It’s not even August and apparently stores are stocking their shelves for Hallow-freaking-ween. I’m very much aware that holiday creep is a huge thing in retail (back-to-school seems to go back on the shelves around the Fourth) but especially after the winter so many of us had to endure this year, well, cheering on the arrival of the season of inevitable misery seems abominably cruel. It’s not like this summer has been particularly arduous here in the Northeast—we’ve had some periods of hot and/or humid weather, but we’ve been pretty lucky so far: a day or two of intense humidity have beckoned a cold front blowing through almost immediately thereafter, and otherwise we’ve had pretty pleasant weather. There have been many a weekend afternoon spent on the local beaches, and even an evening or two listening to the rain while we sit on our balcony.
In short, I’m doing everything I can to appreciate the summer while it’s here, and I will be loath to give it up because gauzy clothes and cool drinks are superior to wooly socks, fun-size candies and hot toddies, no matter what anyone says. Read More
It’s been a while since I’ve recounted a week sabor de soledad, even though Michael has had several trips taking him all over the place in the last year or so. Two weeks ago he was in the fabulous city of Tokyo on a last-minute trip, and I have to say that I was pleased with the dishes I turned out while he was away. It’s funny—I’ve become more of a salad person over the last few years, but I’m never so prolific in making them until I’m on my own. I can only account the follow reasons as why I’m so Team Salad:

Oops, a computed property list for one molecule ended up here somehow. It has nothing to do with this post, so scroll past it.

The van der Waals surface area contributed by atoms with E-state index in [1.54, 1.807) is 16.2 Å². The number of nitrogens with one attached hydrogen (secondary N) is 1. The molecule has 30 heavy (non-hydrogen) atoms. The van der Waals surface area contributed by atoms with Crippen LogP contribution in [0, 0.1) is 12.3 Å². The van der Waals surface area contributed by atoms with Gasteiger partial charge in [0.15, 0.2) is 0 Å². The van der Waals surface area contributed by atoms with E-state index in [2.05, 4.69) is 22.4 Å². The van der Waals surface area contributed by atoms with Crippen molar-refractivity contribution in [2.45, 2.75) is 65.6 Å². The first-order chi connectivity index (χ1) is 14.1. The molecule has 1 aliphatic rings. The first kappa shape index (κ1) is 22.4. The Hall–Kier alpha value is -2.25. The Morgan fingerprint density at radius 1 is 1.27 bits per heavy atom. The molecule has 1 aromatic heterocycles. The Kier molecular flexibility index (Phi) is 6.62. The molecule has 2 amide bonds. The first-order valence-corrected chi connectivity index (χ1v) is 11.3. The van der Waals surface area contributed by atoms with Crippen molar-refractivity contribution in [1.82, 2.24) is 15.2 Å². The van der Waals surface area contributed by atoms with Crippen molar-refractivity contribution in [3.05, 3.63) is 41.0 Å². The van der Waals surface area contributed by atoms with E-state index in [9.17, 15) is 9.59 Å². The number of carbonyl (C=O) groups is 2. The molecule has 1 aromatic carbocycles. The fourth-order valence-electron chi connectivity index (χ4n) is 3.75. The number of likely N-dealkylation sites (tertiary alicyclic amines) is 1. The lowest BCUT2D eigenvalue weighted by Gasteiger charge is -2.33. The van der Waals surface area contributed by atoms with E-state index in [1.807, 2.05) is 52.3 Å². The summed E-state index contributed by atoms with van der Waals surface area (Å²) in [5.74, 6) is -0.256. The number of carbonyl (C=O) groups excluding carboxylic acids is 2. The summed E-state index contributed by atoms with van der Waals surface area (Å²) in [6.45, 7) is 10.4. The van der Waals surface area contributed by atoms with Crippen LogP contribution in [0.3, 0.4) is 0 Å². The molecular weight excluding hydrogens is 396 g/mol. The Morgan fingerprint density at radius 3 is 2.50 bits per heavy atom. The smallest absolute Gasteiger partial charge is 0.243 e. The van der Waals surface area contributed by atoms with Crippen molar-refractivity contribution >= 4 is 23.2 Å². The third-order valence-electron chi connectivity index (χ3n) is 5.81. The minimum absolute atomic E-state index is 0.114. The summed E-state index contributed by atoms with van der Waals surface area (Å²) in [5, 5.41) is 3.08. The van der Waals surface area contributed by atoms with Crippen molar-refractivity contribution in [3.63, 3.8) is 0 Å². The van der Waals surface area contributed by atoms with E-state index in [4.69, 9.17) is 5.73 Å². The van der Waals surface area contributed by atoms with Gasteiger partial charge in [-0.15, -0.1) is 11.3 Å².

- Easy to scale down to one person.
- Cheese is often involved, especially the cheeses I love but only rarely indulge in.
- They are relatively fast dishes to prepare.
- Oh, I guess they are allegedly healthy too.
I feel like such a traitor to both Leslie Knope and Ron Swanson, but unlike fictional characters, eating vegetables on a regular basis is an unfortunate necessity.
Another day, and more eggs. Only this time they are in a salad, and they are far more pleasing to look at because I took this photo last June when we were enjoying the height of natural light. (Oh natural light, how I miss you.)
But of course, this proves the eternal truth that just because a salad is called such a thing, there is no guarantee that it’s going to be rabbit food, given that friseé is one of those greens that isn’t the most nutritionally dense (at least compared to the ubiquitous kale) and it’s basically coddling a wonderful combination of Gorgonzola, bacon bits, and poached eggs–nary a spa food in the lot save for the greens. But that’s kind of what makes it wonderful: it strikes the right balance between heavy and light that leaves you satisfied without feeling like you have a gut full of food, and it’s also a one-course meal that can come together relatively quickly if your multitasking skills are in peak condition. (Mine vary by how tired I am when I get home from work, but I can still pull this together in about 20 minutes.)